[Leslie K. Tamppari] The signature that was seen by the MRO CRISM experiment was hydrated perchlorates. This means that water (H2O) was involved.

Why should the average joe care about this? What does this mean for science and space exploration?

[Rich Zurek] Liquid water, even if very salty, is still a good place to look for life forms. We don’t know how robust martian life (if it exists) could be. Also, water in any form is a resource that future missions could exploit.

How long before you guys can map a significant area (~20%) of Mars with Hi-Res images?

[Leslie K. Tamppari] MRO has been in orbit for 10 years and has mapped ~2.4 percent of Mars in high-res. We have six-meter-per-pixel imagery of more than 90 percent of the surface.

With the discovery of water on Mars does that mean there could be rainbows on Mars?

[Rich Zurek] Not quite rainbows, because there is no rain, but we have seen icebows with the Pathfinder mission.

Why is this a surprise considering there’s evidence of ice and glaciers? From what I saw when I Googled it, Mars can get warm enough to melt ice, so what’s to say this isn’t from the glaciers melting and then refreezing?

[Leslie K. Tamppari] The RSL are a surprise because they appear to flow seasonally and the best hypothesis is due to liquid, briny water. Mars can get barely above freezing for short periods above time. The RSL are not though to be due to glaciers because where they are seen (equatorial and mid-latitude regions) we do not see glaciers.

If the atmospheric pressure on surface is the same as Earth’s, but the air composition is the same as well as the soil/terrain, how likely would we be seeing streams or ponds of liquid water there?

[Rich Zurek] If the atmospheric pressure on Mars was the same as on Earth, then conditions are warm enough that water could be liquid on many places. The atmospheric pressure may have been greater in the past when the Mars channels were formed.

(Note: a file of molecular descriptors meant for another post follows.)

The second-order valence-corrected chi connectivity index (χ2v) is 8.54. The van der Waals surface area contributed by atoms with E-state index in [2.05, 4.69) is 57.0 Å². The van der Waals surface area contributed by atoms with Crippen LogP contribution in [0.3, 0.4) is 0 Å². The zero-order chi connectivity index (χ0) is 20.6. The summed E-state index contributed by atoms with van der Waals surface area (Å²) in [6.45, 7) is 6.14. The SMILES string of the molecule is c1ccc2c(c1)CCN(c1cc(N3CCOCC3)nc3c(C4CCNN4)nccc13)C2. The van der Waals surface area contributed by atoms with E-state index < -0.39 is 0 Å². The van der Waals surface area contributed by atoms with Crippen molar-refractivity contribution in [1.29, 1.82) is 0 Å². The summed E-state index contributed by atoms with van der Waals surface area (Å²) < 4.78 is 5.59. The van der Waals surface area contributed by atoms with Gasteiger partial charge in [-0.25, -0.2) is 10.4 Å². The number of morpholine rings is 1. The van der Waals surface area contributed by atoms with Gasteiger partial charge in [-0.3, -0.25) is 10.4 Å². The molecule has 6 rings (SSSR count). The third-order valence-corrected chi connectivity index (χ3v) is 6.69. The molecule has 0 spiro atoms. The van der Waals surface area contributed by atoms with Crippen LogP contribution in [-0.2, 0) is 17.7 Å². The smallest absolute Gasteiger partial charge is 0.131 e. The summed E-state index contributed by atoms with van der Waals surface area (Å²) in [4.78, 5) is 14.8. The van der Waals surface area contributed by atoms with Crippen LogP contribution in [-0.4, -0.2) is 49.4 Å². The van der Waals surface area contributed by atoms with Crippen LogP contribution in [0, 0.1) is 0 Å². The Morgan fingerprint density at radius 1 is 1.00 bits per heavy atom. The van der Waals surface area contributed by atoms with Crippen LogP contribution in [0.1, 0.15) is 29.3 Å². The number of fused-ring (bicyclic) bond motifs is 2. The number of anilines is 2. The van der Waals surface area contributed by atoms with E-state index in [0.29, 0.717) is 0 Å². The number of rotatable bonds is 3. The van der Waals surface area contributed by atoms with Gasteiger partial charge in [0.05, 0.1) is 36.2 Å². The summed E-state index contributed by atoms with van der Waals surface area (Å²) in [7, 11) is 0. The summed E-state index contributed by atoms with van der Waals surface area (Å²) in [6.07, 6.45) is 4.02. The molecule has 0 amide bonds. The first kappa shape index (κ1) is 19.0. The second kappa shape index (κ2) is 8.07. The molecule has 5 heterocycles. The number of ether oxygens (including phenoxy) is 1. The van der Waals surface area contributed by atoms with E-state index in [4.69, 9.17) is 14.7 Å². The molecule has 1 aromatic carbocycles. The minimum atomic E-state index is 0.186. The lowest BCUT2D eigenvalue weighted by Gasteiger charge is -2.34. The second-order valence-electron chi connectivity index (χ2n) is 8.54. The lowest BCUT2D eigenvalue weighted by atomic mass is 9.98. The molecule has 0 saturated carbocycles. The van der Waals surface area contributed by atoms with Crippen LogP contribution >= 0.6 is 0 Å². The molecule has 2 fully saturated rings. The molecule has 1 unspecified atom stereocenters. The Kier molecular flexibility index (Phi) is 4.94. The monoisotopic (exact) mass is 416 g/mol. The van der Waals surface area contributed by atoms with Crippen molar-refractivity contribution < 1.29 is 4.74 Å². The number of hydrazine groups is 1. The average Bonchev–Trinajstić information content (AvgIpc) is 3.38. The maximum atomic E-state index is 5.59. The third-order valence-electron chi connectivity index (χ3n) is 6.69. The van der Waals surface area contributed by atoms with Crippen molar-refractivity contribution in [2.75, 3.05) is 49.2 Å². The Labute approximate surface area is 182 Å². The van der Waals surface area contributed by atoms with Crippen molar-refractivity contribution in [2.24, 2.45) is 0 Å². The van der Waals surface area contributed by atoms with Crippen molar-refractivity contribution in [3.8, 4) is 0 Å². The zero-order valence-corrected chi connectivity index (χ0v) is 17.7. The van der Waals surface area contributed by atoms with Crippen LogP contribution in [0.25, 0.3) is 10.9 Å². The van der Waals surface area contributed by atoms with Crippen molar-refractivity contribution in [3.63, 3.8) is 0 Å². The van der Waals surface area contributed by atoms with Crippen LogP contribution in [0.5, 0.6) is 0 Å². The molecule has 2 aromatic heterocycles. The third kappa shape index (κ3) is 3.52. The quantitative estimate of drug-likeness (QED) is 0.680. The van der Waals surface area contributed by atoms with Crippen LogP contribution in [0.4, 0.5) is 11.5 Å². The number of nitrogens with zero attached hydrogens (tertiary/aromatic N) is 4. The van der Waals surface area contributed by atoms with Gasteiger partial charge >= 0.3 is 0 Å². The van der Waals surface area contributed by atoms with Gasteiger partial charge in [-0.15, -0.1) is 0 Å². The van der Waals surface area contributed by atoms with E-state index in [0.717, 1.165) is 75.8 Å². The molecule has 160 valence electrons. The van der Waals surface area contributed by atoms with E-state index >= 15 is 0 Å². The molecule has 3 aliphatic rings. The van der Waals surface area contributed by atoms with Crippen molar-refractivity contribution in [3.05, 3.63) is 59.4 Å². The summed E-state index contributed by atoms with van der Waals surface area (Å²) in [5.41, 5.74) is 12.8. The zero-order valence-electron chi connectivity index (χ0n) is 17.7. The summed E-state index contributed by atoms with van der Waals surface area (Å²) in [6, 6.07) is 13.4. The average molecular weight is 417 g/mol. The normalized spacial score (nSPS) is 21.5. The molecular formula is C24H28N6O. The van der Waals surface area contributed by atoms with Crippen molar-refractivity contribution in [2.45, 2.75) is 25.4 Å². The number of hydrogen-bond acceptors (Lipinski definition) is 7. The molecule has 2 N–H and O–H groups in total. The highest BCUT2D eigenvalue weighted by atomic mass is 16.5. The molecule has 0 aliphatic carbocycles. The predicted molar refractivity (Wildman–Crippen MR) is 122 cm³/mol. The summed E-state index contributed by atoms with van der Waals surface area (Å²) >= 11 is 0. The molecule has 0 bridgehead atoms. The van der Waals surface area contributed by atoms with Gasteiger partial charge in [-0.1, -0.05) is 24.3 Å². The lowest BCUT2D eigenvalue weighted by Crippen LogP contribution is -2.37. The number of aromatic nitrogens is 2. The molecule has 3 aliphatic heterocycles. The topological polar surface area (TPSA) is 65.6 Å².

The gravity on mars is about 3.711m/s. Is this much gravity enough to hold a large amount of water on its surface? What will happen if we pour 200 gallons of water on the surface? Will it evaporate?

[Rich Zurek] If you pour pure water on the surface (depending on the time of day) it will either freeze or boil away into the atmosphere. The salts that were talked about in the press release today would keep the water liquid at much lower temperatures. Remember that the temperatures on Mars change by more than 100 degrees Celsius every day.

As someone who knows little to nothing about anything related to space exploration. What took us so long to discover this?

[Leslie K. Tamppari] Discovering the RSL (seasonal dark slope streaks) took having an orbiter (MRO) observing over multiple Mars years. Then, we had to form the hypothesis, and then go test it, by taking observations with the CRISM spectrometer. The features are small (4-5 m in width, and 200-300 m length) and only when there are many RSL together can it fill enough of the CRISM pixel to get the signal.

Do you know how much water there actually is on mars? Is it enough to support a city, for example?

[Rich Zurek] At the North pole there is a polar tap made of water ice, which is a mile thick and several hundred km across. Todays story was focused on liquid (briny) water closer to the equator.

Does Curiosity have any sensors capable of testing for bacteria? Since there is salty water (with an abundance of Calcium Perchlorate along with other salts) could we also assume that there is a greater possibility that their is life being it in the form of bacteria that can consume the Calcium Perchlorate?

[Leslie K. Tamppari] Curiosity does not have any sensors capable of testing for bacteria. They have the SAM instrument that can detect compounds, including organics.

Are there any ideas on the origin of this water?

[Leslie K. Tamppari] We don’t know. It could be absorbed from the atmosphere; it could be coming up from the subsurface. More investigation would be required.

Would you recommend high school students study to become scientists, or is there another field that you feel may be more up and coming in the future?

[Leslie K. Tamppari] I would recommend that high school students follow their interests. Try to get into a field that you enjoy! If one is curious and wants to discover new things, then becoming a scientist is a great option!

Would farming ever be possible in the areas where water has been found?

[Rich Zurek] Salty water is not good for crops; therefore, you would have to purify the water.